The idea of calling wide swaths of the downtown waterfront “slum and blight” areas didn’t sit well with members of the Belfast City Council — several voiced strong objection to the antiquated terms Jan. 4 — but they were willing to go with it for the sake of a state grant application to fix up the long neglected areas.

City Economic Development Director Thomas Kittredge pitched the proposal to the Council Tuesday night, explaining that two areas of Front Street — one between Veterans Memorial Bridge and the Belfast Maskers theater and a second stretching south from Main Street to Spring Street — could qualify for a Community Development Block Grant worth up to $150,000, but only if they were designated “slum and blight.”

The CDBG “slum and blight” designation requires at least 25 percent of buildings in the area be deemed “deteriorating” and public improvements “in a general state of deterioration.” Other traits include “a predominance of buildings which are conducive to ill health, the transmission of disease, infant mortality, juvenile delinquency or crime…” due to combinations of factors including dilapidation, deterioration, age or obsolescence, overcrowding, inadequate street layout, unsanitary or unsafe conditions, among other factors.

Kittredge said the two zones qualify and are not eligible for other CDBG funding. City Manager Joe Slocum added he has talked to representatives of several businesses in the area, including Penobscot McCrum and Consumer Fuels, who approved of the designation for the sake of applying for the grant.

To qualify for the grant, the Council must submit a letter of intent indicating specific areas to be improved by March. City Planner Wayne Marshall offered four options including the intersection at Front and Pierce Streets, a contribution to the construction of the proposed coastal walkway currently in the works and sidewalk improvements along either Front Street or Cross Street.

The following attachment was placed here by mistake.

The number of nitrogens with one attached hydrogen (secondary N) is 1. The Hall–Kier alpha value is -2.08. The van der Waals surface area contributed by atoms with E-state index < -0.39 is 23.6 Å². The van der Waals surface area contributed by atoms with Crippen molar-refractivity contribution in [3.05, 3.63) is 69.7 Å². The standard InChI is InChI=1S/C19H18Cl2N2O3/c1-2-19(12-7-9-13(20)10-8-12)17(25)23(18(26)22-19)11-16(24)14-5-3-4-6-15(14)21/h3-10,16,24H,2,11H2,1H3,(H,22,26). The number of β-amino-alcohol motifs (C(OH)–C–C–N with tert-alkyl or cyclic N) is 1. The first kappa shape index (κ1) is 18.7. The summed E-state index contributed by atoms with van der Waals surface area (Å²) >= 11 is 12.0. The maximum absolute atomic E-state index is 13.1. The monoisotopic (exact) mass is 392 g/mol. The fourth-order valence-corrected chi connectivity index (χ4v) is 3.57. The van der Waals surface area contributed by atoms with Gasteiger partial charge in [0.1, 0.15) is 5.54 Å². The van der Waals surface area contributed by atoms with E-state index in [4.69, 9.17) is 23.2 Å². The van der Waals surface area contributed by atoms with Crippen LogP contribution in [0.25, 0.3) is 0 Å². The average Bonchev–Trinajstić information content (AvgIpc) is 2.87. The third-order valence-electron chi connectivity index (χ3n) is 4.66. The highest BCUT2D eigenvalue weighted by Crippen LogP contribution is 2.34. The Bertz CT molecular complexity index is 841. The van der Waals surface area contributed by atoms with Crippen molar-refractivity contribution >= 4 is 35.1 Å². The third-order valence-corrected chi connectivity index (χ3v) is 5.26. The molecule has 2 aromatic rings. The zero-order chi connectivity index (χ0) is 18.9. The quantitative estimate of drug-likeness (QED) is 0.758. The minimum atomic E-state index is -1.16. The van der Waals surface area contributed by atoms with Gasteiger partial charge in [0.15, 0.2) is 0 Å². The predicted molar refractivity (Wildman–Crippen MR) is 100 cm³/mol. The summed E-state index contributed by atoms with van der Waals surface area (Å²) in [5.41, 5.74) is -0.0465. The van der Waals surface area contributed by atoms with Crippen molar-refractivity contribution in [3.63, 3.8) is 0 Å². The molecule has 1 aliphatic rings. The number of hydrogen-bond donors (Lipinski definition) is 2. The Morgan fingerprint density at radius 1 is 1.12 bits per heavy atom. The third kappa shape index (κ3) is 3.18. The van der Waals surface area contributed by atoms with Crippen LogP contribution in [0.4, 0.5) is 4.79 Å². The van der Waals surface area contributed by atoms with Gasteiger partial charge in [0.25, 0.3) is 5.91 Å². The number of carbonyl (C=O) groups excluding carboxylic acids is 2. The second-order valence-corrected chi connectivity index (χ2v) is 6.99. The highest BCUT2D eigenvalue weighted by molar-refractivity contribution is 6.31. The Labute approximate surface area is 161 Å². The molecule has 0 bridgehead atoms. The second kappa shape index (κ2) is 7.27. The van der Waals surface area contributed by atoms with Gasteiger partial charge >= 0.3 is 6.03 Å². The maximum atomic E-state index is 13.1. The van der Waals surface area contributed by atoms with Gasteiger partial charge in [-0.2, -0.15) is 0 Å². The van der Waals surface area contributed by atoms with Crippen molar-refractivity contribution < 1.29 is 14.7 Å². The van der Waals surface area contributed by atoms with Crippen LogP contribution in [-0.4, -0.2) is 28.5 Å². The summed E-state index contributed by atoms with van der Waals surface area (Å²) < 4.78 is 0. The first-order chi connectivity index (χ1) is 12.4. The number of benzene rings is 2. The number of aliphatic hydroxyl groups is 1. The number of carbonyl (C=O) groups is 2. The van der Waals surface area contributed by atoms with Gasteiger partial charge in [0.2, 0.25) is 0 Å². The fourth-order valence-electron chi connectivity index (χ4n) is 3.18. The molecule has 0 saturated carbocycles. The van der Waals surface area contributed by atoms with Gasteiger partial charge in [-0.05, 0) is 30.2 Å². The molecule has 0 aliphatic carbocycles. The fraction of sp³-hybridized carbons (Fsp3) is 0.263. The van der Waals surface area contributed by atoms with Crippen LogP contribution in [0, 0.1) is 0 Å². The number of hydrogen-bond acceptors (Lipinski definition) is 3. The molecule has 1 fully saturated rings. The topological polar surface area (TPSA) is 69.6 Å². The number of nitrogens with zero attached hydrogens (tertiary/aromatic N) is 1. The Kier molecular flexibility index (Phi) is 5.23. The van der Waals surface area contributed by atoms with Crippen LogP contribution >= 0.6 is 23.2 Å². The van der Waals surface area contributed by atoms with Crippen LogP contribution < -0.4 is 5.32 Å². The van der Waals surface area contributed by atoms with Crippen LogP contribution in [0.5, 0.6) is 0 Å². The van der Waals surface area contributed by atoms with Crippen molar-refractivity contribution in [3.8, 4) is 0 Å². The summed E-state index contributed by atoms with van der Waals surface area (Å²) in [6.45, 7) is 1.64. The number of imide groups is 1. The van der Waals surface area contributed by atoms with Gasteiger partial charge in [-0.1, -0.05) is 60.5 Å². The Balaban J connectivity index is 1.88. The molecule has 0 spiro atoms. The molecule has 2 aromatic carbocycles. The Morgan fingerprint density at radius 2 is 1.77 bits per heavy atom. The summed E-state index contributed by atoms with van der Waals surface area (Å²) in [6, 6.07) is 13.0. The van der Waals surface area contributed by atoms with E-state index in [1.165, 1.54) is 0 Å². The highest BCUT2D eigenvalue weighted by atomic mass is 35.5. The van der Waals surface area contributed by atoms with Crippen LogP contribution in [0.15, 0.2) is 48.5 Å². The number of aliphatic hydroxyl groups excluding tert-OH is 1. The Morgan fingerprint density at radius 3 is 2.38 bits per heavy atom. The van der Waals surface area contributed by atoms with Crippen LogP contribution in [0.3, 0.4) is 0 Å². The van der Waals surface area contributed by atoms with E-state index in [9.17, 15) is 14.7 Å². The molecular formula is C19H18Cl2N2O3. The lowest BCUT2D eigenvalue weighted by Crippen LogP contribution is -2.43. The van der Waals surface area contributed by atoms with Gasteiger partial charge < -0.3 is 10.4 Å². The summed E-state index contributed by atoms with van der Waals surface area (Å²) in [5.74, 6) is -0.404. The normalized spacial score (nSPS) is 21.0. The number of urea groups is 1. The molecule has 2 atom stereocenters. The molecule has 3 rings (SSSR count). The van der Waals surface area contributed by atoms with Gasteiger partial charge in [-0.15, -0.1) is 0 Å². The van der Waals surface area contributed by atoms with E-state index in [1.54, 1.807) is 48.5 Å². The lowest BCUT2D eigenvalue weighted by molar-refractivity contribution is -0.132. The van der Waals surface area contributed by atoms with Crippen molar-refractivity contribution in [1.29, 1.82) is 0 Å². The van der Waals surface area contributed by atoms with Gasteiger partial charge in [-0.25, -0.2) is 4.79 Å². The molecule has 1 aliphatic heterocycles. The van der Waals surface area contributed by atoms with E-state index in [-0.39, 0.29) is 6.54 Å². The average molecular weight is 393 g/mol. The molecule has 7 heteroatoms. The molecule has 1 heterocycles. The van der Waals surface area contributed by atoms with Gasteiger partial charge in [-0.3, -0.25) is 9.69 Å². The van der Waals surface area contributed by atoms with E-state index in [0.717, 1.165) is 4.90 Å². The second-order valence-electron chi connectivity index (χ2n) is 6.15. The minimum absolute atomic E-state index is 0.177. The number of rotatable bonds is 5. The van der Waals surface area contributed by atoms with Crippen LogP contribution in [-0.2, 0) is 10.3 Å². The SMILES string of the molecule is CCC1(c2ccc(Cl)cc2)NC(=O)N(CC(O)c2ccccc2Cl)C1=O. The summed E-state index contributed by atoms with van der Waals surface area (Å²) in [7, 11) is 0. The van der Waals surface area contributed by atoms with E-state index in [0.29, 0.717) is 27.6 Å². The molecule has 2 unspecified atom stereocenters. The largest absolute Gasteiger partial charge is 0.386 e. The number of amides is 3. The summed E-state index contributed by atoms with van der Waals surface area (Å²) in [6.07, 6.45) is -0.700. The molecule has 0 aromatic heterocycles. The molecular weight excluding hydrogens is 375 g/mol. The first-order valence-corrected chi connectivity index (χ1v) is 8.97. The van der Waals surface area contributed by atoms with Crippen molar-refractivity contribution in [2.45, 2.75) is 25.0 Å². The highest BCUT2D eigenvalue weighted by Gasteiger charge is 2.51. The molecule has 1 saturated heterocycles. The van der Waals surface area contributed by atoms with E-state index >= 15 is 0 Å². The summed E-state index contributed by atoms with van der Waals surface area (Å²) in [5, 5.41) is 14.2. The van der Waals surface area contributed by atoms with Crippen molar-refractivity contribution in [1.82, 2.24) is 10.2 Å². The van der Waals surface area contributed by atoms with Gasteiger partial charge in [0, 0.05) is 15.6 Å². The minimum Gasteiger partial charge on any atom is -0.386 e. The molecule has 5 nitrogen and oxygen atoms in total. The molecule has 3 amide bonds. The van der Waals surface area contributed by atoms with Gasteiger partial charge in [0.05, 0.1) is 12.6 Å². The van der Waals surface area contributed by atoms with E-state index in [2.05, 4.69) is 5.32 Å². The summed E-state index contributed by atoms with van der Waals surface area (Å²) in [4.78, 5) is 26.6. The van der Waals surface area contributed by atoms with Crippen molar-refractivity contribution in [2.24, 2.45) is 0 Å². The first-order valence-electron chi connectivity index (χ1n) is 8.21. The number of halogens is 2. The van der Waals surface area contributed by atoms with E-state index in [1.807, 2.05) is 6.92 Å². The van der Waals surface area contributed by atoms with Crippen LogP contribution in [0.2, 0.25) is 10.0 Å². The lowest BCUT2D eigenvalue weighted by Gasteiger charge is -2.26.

The council picked the latter three goals, placing improvements to the intersection of Pierce and Front Streets at the bottom of the list, and upon Marshall’s request voiced several hopes for what could be done with the money.

Councilor Roger Lee said he favors building new sidewalks along portions of Front Street north of Main Street — an idea seconded by Councilor Marina Delune — and Councilor Mike Hurley said he would like to see streetlights in that area. Several council members expressed interest in improving Cross Street, which they see as a highly-used corridor between the downtown commercial district and the park lands of Belfast Common and Steamboat Landing.

The Council approved the designation and the grant application.

In other business, the Council:

• Heard from Regional School Unit 20 Superintendent Bruce Mailloux, who predicted that cuts to Medicaid reimbursements, state general purpose aid and the loss of stimulus funds in the coming year would leave the district facing a $1.9 million shortfall in 2011-12. Mailloux said final state numbers won’t be known until late January or early February. Meanwhile, the RSU 20 board of directors is currently conducting preliminary budget meetings.

• Approved revised harbor usage fees. According to Harbormaster Kathy Messier the only change to the fee schedule is all waterfront property owners will be charged for a mooring.

• Approved a first reading of a proposed ordinance change to define who is considered a shorefront property owner for mooring permits. Messier said nothing will change and the intended change is “cleaning up the ordinance to be consistent with state law.”

• Approved a request by the city’s Pedestrian Hiking and Biking Committee to add a city councilor to the group’s ranks, appointing Councilor Eric Sanders. Mike Rausch, who serves on the Harbor Committee, objected to councilors serving on committees. He said with two councilors on a committee, as is the case on the Energy and Climate Committee, on which both Marina Delune and Roger Lee serve, councilors would need to sway only one additional council member to win a vote on a committee recommendation. Several on the council agreed there might be a conflict, but the question was tabled for discussion at a later date.

• Removed, at the request of the city manager, an agenda item request for an executive session to discuss legal rights, litigation, etc., and economic development.